The history of Sado Mines echoes that of the “Sites of the Meiji Industrial Revolution.” They differ in that the OUV of the Meiji sites has been limited to the period ending in 1910, whereas the OUV of Sado Mines will highly likely concern the era before 1868, the start of the Meiji Restoration, which facilitated rapid industrialization.
With the nomination of Sado Mines for the World Heritage List, we can foresee inevitable arguments. First, the crucial question is how the OUV of Sado Mines is explained and how the heritage is constituted. Sado represents the modern history of the mining industry in Japan, but in an apparent attempt to avoid historical disputes, Japan named the nominated property “The Sado Complex of Heritage Mines, Primarily Gold Mines.” It will yield the same problems as the Meiji industrial sites. Tokyo has again arbitrarily judged historical facts and dived into a dispute, turning its back on the request from the international community for a dialogue on the full history of a site.
Second, the Japanese government is setting up another battleground when the World Heritage Committee has shown strong regrets over Japan’s failure to uphold its commitment to dialogue on the Meiji sites. Japan is now becoming a country that does not take responsibility for its own words. Japan made its pledge to UNESCO and the international community; the promise was not made to Korea.
Third, the Convention Concerning the Protection of the World Cultural and Natural Heritage provides a system of collective protection of heritage sites worthy of such effort through their designation as “heritage of the world (or humanity)” for the international community to share their universal value. Now, the question is whether Sado Mines truly fits with the spirit of the convention. Considering UNESCO’s nonpolitical principle in the selection and management of World Heritage sites, it remains to be seen whether Sado Mines will earn the world body’s approval despite Japan’s retrogressive intentions.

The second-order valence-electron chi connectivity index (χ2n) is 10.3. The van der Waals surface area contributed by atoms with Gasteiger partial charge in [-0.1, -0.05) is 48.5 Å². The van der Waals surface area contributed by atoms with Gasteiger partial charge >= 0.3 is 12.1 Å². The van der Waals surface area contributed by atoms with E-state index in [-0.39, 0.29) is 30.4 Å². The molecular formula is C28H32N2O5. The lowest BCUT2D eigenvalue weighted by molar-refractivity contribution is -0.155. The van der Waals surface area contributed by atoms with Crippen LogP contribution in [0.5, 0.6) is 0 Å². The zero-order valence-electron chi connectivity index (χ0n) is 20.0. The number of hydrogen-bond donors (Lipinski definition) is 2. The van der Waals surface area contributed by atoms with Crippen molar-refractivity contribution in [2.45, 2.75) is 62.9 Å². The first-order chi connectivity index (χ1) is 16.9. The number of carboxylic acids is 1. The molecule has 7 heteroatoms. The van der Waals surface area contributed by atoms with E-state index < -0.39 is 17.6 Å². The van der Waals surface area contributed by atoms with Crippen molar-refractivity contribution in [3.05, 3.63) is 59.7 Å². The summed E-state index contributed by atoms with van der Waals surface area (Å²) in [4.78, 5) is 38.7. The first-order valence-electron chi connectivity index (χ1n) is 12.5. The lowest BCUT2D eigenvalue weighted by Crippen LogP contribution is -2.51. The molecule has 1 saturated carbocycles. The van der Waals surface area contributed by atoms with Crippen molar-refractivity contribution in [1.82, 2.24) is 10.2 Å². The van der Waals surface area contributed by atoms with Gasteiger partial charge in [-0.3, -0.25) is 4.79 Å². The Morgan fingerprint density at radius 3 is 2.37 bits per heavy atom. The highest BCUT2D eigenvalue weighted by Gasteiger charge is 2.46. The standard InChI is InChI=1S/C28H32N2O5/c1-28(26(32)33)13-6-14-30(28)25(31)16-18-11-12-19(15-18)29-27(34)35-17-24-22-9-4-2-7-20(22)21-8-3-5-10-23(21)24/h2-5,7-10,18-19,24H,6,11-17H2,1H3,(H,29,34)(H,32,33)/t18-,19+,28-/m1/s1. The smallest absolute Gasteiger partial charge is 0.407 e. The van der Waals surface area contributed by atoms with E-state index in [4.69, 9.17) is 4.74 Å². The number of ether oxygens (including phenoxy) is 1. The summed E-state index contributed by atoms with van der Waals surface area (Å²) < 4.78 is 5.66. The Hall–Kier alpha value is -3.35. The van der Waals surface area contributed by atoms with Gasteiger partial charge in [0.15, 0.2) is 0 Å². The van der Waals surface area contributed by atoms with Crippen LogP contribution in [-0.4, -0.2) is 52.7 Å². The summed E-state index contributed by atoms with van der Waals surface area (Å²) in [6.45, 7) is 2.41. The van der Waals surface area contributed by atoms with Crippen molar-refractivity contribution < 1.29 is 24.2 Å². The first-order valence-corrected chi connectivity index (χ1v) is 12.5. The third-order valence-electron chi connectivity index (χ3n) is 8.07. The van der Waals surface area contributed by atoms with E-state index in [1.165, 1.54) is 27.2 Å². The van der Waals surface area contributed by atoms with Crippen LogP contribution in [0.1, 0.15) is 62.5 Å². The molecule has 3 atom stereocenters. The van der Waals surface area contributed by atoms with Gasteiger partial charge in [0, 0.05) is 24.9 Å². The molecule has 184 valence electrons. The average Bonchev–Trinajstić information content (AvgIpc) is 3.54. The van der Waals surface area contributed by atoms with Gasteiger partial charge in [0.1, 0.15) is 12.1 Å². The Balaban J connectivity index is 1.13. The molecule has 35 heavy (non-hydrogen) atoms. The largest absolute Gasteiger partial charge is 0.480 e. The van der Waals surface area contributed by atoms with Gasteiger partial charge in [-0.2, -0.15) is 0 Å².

In the last week of January, it seemed unlikely the Japanese government would nominate the Sado Mines for UNESCO screening before this year’s deadline. But ultraconservatives in his ruling Liberal Democratic Party applied enough pressure to persuade Prime Minister Kishida to approve the nomination with his Cabinet’s formal support. Former Prime Minister Shinzo Abe wrote on Facebook that Korea was “waging a history war” and Japan must not back down. “We should fight back with facts,” he reportedly said at a meeting of his followers in the ruling party. Thus, in a moment, a World Heritage bid was swept into another battle over historical accuracy waged by politicians.
How can the deeply politicized site win a World Heritage status? If it does, what will be the aftermath? And how is it going to influence World Heritage designations in the future? These will be the dilemmas that UNESCO cannot ignore. A historical site steeped in imperialism and war is turning into a stage of history war. The Sado Mines case proves that indiscreet historical awareness without self-reflection can spawn serious conflicts.
By Hwang Sun-ik Hwang Sun-ik is a professor of Korean history at Kookmin University and a consultant on world heritage of the Cultural Heritage Committee. -- Ed.
By Korea Herald (firstname.lastname@example.org